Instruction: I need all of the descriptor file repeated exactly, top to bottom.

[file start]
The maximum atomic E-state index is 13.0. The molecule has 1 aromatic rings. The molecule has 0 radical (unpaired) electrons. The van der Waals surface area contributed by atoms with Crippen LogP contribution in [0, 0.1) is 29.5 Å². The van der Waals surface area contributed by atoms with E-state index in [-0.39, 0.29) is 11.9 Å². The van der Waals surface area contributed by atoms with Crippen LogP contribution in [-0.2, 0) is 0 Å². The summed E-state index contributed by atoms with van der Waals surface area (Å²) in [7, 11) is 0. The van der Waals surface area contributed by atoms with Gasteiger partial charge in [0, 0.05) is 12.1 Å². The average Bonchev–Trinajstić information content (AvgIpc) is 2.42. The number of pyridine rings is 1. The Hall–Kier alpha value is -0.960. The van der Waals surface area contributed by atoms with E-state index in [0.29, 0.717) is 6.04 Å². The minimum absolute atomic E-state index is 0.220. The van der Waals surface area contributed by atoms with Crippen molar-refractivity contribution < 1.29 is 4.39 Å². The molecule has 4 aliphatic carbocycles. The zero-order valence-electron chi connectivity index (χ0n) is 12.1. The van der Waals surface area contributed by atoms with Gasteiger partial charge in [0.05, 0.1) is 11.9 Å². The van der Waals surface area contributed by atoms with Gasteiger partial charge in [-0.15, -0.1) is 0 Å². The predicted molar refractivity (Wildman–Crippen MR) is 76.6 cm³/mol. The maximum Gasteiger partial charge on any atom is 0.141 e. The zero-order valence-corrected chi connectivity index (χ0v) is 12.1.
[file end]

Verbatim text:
The maximum atomic E-state index is 13.0. The molecule has 1 aromatic rings. The molecule has 0 radical (unpaired) electrons. The van der Waals surface area contributed by atoms with Crippen LogP contribution in [0, 0.1) is 29.5 Å². The van der Waals surface area contributed by atoms with E-state index in [-0.39, 0.29) is 11.9 Å². The van der Waals surface area contributed by atoms with Crippen LogP contribution in [-0.2, 0) is 0 Å². The summed E-state index contributed by atoms with van der Waals surface area (Å²) in [7, 11) is 0. The van der Waals surface area contributed by atoms with Gasteiger partial charge in [0, 0.05) is 12.1 Å². The average Bonchev–Trinajstić information content (AvgIpc) is 2.42. The number of pyridine rings is 1. The Hall–Kier alpha value is -0.960. The van der Waals surface area contributed by atoms with E-state index in [0.29, 0.717) is 6.04 Å². The minimum absolute atomic E-state index is 0.220. The van der Waals surface area contributed by atoms with Crippen molar-refractivity contribution < 1.29 is 4.39 Å². The molecule has 4 aliphatic carbocycles. The zero-order valence-electron chi connectivity index (χ0n) is 12.1. The van der Waals surface area contributed by atoms with Gasteiger partial charge in [0.05, 0.1) is 11.9 Å². The van der Waals surface area contributed by atoms with Gasteiger partial charge in [-0.15, -0.1) is 0 Å². The predicted molar refractivity (Wildman–Crippen MR) is 76.6 cm³/mol. The maximum Gasteiger partial charge on any atom is 0.141 e. The zero-order valence-corrected chi connectivity index (χ0v) is 12.1.